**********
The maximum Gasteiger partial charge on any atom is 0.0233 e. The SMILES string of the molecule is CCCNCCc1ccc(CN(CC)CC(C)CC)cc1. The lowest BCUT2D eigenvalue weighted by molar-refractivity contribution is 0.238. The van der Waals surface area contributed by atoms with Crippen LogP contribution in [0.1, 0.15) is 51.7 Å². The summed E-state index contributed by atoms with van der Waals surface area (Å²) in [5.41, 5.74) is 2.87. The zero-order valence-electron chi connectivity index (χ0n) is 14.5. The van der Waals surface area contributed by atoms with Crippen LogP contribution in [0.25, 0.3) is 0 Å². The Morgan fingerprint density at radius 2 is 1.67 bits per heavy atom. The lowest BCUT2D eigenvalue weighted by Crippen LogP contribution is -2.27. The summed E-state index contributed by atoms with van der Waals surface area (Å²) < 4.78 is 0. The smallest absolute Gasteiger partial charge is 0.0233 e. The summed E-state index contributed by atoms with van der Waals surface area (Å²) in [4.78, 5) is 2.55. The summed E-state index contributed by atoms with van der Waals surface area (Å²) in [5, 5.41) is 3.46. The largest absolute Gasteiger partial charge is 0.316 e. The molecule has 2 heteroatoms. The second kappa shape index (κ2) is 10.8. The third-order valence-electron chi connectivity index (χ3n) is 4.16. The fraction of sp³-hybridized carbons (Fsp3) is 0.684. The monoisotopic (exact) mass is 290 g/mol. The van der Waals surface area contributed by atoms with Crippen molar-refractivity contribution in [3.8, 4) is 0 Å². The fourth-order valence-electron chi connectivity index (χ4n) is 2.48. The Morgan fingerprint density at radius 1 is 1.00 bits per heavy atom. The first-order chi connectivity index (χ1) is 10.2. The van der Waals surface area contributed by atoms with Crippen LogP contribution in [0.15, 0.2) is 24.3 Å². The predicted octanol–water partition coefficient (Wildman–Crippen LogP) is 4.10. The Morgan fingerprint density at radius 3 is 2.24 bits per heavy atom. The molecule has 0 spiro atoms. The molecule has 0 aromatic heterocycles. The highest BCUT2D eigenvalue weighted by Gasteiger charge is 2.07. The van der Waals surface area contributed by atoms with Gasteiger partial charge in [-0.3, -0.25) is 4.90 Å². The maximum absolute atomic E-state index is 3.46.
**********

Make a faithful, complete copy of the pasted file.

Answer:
The maximum Gasteiger partial charge on any atom is 0.0233 e. The SMILES string of the molecule is CCCNCCc1ccc(CN(CC)CC(C)CC)cc1. The lowest BCUT2D eigenvalue weighted by molar-refractivity contribution is 0.238. The van der Waals surface area contributed by atoms with Crippen LogP contribution in [0.1, 0.15) is 51.7 Å². The summed E-state index contributed by atoms with van der Waals surface area (Å²) in [5.41, 5.74) is 2.87. The zero-order valence-electron chi connectivity index (χ0n) is 14.5. The van der Waals surface area contributed by atoms with Crippen LogP contribution in [0.25, 0.3) is 0 Å². The Morgan fingerprint density at radius 2 is 1.67 bits per heavy atom. The lowest BCUT2D eigenvalue weighted by Crippen LogP contribution is -2.27. The summed E-state index contributed by atoms with van der Waals surface area (Å²) < 4.78 is 0. The smallest absolute Gasteiger partial charge is 0.0233 e. The summed E-state index contributed by atoms with van der Waals surface area (Å²) in [4.78, 5) is 2.55. The summed E-state index contributed by atoms with van der Waals surface area (Å²) in [5, 5.41) is 3.46. The largest absolute Gasteiger partial charge is 0.316 e. The molecule has 2 heteroatoms. The second kappa shape index (κ2) is 10.8. The third-order valence-electron chi connectivity index (χ3n) is 4.16. The fraction of sp³-hybridized carbons (Fsp3) is 0.684. The monoisotopic (exact) mass is 290 g/mol. The van der Waals surface area contributed by atoms with Crippen molar-refractivity contribution in [3.8, 4) is 0 Å². The fourth-order valence-electron chi connectivity index (χ4n) is 2.48. The Morgan fingerprint density at radius 1 is 1.00 bits per heavy atom. The first-order chi connectivity index (χ1) is 10.2. The van der Waals surface area contributed by atoms with Crippen LogP contribution in [0.15, 0.2) is 24.3 Å². The predicted octanol–water partition coefficient (Wildman–Crippen LogP) is 4.10. The Morgan fingerprint density at radius 3 is 2.24 bits per heavy atom. The molecule has 0 spiro atoms. The molecule has 0 aromatic heterocycles. The highest BCUT2D eigenvalue weighted by Gasteiger charge is 2.07. The van der Waals surface area contributed by atoms with Gasteiger partial charge in [-0.3, -0.25) is 4.90 Å². The maximum absolute atomic E-state index is 3.46.